It’s a toss-up as to whether retailer card breaches or NSA activity is the hotter news story of the day. So far, 2014 has seen its fair share of security news and if the security industry wasn’t mentioned by an everyday-Joe in the past, it is now.
The everyday-Joe reference is people who are not in security or IT for that matter. They are our parents, friends, and coworkers. They are watching the news, reading Twitter posts, and trying to understand what’s going on. They are on the outside, looking in, to the world of information security.
While the NSA stories are interesting, to the average person, retailer credit card breaches are hitting closer to home.
Why? They’re part of our lives and we use them every day and can’t imagine life without them. Cards are promoted in advertising where they poke fun at someone who pays cash. Sure, go ahead and write a check at Starbucks for a latte on Monday morning and see if the person behind you doesn’t breathe a deep sigh. Cards are a convenience and what’s more, when we use them, it doesn’t feel like we paid for anything. Americans love their cards, so much that the average US household credit card debt is $15,270, according to Nerd Wallet.
As the holiday’s came to a close in 2013 and people went back to their normal lives, it became apparent how much of a role emotion plays as a result of a breach. Yes, there’s technical and legal, but for the average person, this is personal. New cards began arriving and cardholders then had to update payment information with every merchant who stored their card number. What a pain!
Over the course of a couple weeks, consumers have responded with comments that further illustrate their frustration and lack of understanding as to how something as simple as protecting their card is. Through the lens of the cardholder, they don’t understand how something like this can happen. Cardholders are not wrong to think this way. The point being made here is that there is a very big disconnect between cardholder expectations and security teams.
To help explain this, the following cardholder comments have been said or written during the past week relating to card breaches.
“Damn you, Target. Having a hard time feeling sorry for them. Knowing retailers and their watchful eye on margins, could this have been avoided if they invested in proper security solutions? Makes me wonder.” – SVP, Internet Data Analytics Company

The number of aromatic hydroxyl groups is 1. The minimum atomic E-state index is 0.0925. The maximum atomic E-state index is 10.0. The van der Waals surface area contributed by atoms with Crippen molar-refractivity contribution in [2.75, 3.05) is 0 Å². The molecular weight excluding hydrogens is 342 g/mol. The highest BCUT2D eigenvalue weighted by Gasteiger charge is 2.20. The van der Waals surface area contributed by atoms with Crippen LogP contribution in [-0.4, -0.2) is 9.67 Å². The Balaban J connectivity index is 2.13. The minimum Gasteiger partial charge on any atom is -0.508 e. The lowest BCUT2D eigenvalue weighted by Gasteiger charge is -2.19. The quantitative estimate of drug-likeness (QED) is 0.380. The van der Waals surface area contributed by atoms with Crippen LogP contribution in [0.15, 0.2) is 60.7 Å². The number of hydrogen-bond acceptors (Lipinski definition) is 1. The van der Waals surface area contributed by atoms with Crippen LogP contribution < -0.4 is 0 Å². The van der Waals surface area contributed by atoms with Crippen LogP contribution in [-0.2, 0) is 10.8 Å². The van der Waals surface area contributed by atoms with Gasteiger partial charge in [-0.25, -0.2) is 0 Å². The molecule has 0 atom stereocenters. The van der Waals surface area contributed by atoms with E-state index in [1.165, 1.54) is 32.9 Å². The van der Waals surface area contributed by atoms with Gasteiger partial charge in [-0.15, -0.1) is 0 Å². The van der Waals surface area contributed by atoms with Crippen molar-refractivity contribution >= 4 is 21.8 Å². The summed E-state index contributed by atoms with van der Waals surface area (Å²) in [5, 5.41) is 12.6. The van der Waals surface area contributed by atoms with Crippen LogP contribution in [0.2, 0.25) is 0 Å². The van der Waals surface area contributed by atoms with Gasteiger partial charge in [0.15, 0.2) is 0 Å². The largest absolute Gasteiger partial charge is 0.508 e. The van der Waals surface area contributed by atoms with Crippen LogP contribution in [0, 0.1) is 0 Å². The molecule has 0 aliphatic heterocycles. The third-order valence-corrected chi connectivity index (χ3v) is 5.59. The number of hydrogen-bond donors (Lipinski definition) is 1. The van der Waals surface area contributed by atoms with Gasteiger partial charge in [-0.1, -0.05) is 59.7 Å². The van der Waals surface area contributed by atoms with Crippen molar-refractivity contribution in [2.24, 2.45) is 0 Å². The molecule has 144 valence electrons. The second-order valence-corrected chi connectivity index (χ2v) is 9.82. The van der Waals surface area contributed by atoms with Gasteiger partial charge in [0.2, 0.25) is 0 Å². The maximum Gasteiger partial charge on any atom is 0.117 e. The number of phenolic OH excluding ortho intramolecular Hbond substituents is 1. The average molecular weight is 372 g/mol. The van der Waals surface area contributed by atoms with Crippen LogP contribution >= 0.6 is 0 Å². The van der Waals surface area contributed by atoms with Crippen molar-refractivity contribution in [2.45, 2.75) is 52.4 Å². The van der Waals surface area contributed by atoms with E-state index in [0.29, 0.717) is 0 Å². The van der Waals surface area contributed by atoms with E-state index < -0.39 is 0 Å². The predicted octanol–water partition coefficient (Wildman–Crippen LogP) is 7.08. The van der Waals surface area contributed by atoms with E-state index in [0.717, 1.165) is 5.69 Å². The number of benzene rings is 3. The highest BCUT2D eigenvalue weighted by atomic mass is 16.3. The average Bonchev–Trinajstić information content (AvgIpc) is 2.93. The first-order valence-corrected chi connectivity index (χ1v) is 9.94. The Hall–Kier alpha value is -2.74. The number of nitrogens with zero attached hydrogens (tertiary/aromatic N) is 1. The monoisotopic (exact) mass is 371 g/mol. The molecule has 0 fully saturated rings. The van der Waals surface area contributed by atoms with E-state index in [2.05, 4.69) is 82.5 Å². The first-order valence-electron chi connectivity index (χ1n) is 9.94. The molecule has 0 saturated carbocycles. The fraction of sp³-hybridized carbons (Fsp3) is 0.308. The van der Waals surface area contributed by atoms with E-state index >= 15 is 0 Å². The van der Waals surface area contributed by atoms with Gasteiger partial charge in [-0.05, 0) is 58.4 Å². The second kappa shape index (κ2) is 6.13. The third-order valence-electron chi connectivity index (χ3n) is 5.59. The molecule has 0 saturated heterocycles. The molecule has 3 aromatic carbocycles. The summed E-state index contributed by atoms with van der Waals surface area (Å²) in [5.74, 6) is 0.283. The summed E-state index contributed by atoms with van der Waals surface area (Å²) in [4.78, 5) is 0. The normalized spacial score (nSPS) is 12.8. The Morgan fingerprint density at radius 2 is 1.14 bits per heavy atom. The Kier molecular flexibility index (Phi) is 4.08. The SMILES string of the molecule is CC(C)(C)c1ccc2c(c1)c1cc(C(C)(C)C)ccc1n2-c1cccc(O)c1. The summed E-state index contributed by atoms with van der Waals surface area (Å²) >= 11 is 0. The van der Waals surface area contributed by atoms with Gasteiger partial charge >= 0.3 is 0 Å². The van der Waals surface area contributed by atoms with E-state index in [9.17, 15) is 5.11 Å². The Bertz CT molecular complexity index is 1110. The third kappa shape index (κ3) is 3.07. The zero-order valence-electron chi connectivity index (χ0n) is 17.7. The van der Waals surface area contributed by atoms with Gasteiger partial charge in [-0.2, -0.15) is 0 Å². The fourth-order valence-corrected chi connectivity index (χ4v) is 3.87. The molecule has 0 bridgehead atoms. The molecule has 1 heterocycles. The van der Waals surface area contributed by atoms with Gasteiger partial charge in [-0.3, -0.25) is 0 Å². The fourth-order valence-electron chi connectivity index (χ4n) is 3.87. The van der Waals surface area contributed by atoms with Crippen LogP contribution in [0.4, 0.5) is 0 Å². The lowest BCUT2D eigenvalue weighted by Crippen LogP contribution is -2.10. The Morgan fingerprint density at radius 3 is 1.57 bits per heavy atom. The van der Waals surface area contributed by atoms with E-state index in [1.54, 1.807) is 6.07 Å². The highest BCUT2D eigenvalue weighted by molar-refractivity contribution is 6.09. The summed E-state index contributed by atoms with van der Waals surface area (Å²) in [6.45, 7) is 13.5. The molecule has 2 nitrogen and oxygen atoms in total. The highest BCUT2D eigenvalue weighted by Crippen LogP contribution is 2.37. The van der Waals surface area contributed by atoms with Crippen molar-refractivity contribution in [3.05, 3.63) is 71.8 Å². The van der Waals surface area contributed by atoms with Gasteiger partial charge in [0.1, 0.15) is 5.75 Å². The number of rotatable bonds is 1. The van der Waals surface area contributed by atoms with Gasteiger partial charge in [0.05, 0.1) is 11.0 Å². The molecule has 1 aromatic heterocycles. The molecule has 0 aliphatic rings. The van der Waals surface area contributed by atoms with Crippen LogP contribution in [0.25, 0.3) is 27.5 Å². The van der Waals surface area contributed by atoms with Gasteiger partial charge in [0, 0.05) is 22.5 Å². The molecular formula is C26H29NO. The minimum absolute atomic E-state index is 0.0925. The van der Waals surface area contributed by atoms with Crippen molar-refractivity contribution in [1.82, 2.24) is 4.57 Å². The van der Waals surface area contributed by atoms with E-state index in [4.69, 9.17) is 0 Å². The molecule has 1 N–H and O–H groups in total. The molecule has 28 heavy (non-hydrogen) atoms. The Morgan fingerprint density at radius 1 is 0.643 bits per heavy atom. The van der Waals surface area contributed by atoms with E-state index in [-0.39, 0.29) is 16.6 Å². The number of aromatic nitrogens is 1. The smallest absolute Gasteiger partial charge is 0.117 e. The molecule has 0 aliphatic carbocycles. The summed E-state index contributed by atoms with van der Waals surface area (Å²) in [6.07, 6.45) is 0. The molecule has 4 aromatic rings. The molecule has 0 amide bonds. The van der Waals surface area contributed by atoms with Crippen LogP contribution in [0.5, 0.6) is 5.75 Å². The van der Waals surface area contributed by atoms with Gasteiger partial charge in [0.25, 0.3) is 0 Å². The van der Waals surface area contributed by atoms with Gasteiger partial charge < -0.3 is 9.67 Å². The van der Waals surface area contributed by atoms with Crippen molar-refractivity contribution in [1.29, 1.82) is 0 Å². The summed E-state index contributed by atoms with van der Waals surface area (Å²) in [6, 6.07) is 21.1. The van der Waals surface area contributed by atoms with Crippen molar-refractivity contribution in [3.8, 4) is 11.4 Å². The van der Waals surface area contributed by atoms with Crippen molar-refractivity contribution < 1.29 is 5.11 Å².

“Wow, how could they not detect this?” – Director, Risk Management
“Someone wasn’t doing their job.” – Project Manager
“They need to put up a better firewall.” – CEO, Financial Legislation Association
No matter which side of the fence you are on, it is hard to argue their passion behind their statements, even if they don’t understand how it works.
The lack of understanding from both sides seems to be more evident than ever. Cardholders don’t understand the current threat landscape, and security teams don’t understand the viewpoint of the cardholder. What’s worse, management and security teams are not more connected and engaged having proactive security and business conversations. Security teams need to begin perfecting the ability to effectively communicate and engage with management, something security consultant Michael Santarcangelo addresses very well.
Security professionals should use this opportunity to observe and learn from the events and begin engaging with business leaders on the topic of security. Even if your business does not manage payment cards, there’s some valuable asset worth protecting, or there wouldn’t be a business. As long as security incidents continue to make the front page, there will be more interest into the world of information security and we will be relied upon to provide clear communication which can be understood at all levels.